Africa is Nobody’s Prize to Win or Lose – Kagame

The African continent is nobody’s prize to win or lose, President Paul Kagame has said.

The President was speaking in Marrakesh, Morroco at the World Policy Conference while delivering remarks and engaging in an interactive discussion moderated by Thierry de Montbrial, the founder of the conference.

“Africa is nobody’s prize to win or lose. Not at all. It is our responsibility, as Africans, to take charge of our own interests and develop our continent to its full potential. In fact, this has always been the main issue. We have been waiting far too long, actually for centuries,” Kagame said.

His comments come in the background of multiple instances where developed nations’ interactions with Africa have been cited as taking over the continent.

For instance, China’s interactions with Africa are often viewed as a win for the Asian nation.

Among ways African nations can move from being viewed as pawns is through trade which plays a role in shaping economies, building competitiveness and wealth creation.

“Trade shapes a nation’s economy in powerful ways. The search for comparative advantage generally leads to gains in competitiveness and wealth. That is why, at a certain point, the concept of “aid-for-trade” gained currency. The idea was to build a country’s trade capacity so that it could transition from dependency to self-reliance, and eventually to prosperity. This should have been the approach all along,” he noted.

The African continent enjoys strong trade ties with the rest of the world and is keen on more investment and is aware of the benefits, the Head of State said.

It is out of these ambitions that the continent has come together to eliminate hindrances to trade such as barriers to the free movement of people.

“Today, Africa enjoys strong trade relations around the globe, whether with Europe, India, North America, or China. Indeed, we want more investment and trade with everybody, because it leaves us all better,”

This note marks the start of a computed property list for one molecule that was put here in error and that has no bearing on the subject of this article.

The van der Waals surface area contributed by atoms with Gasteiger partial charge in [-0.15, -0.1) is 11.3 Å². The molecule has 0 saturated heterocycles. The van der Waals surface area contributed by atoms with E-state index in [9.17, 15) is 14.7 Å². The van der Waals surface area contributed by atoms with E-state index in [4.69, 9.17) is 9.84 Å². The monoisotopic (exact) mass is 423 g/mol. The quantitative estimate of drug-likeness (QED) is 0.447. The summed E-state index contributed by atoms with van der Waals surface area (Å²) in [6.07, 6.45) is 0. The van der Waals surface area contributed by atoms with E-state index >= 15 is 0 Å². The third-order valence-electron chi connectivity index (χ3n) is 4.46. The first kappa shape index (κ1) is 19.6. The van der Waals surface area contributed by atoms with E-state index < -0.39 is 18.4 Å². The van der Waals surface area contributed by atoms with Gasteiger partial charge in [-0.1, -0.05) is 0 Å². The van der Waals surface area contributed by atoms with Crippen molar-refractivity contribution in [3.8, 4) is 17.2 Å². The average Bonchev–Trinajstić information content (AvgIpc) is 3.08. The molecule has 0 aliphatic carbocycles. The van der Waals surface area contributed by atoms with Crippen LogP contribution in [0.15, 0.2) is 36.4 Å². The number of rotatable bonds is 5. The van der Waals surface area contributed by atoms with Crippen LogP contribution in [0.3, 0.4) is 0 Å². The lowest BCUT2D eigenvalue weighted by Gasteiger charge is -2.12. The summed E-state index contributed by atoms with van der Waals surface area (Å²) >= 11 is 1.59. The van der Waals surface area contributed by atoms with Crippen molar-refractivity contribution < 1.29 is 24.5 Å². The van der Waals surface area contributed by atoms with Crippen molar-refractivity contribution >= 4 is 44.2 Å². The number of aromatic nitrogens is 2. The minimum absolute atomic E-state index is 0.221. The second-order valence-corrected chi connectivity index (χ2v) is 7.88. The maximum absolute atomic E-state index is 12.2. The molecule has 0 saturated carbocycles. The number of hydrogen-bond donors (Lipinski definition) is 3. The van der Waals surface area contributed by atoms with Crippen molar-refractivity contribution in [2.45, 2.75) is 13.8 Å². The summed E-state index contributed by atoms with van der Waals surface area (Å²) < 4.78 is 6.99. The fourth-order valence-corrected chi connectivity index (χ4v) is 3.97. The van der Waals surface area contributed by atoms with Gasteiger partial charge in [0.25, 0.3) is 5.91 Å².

“That is why coming together as a region has been so important for Africa. Internal barriers to travel and commerce in Africa continue to fall, though more still needs to be done,” Kagame said.

Sierra Leone is the latest participant in the visa on arrival policy for African Passport holders joining 15 other states.

Africa’s taking charge of its interest is also evident through the African Continental Free Trade Area which is now in force with trade expected to commence in less than 9 months.

The continent has also set up a peace fund; African Union Peace Fund which has so far raised $125 million for peacebuilding activities on the continent.

“This agreement will radically reshape how Africa does business with itself and with the rest of the world. The revitalization of the African Union Peace Fund, which now stands at more than $125 million has enhanced the credibility of Africa’s security partnerships, and it should continue to grow,” Kagame said.

The President also said that the anxiety and defeatism tone that characterizes a majority of global policy conversation does not reflect the standpoint of the continent.

A majority of global economies are increasingly adopting protectionist approaches in policies probably out of a false belief that preventing others’ prosperity preserves one’s standard of living.

“From there, it’s a short step to the false belief that preserving a high standard of living in one place depends on preventing others from getting to the same level. Barriers go up; trust vanishes. If I may take the liberty of generalizing, this pessimism does not resonate in Africa. There is a determination to live better lives for ourselves,” he said.

Rather than be pessimistic, Kagame said that countries ought to note the progress that has been made in aspects such as health, connectivity, and governance through cooperation.

“We have already seen evidence of tremendous advances, particularly in health, connectivity, governance, and incomes. Recovering that sense of hope and optimism, wherever it has been lost, is critical. We can be better partners. Meaning all of us here and beyond working together. That is what will get us back on track toward a better world, where everyone benefits,” he said.

Responding to the audiences’ questions, the President highlighted the importance of women empowerment and gender equality saying that leaving out women equates to leaving out more than half the population in development which is self-defeating.

The President also spoke of the importance of countries learning from one another saying that there are multiple replicable experiences and approaches that nations can borrow from each other.

On citizen participation, he said that over the years, young people have been increasingly empowered to take on roles in development in different capacities ensuring the sustainability of development and progress.

Launched in 2008, the World Policy Conference serves to foster systematic reflection on organizing global governance tailored to 21st-century realities.

Read the article on All Africa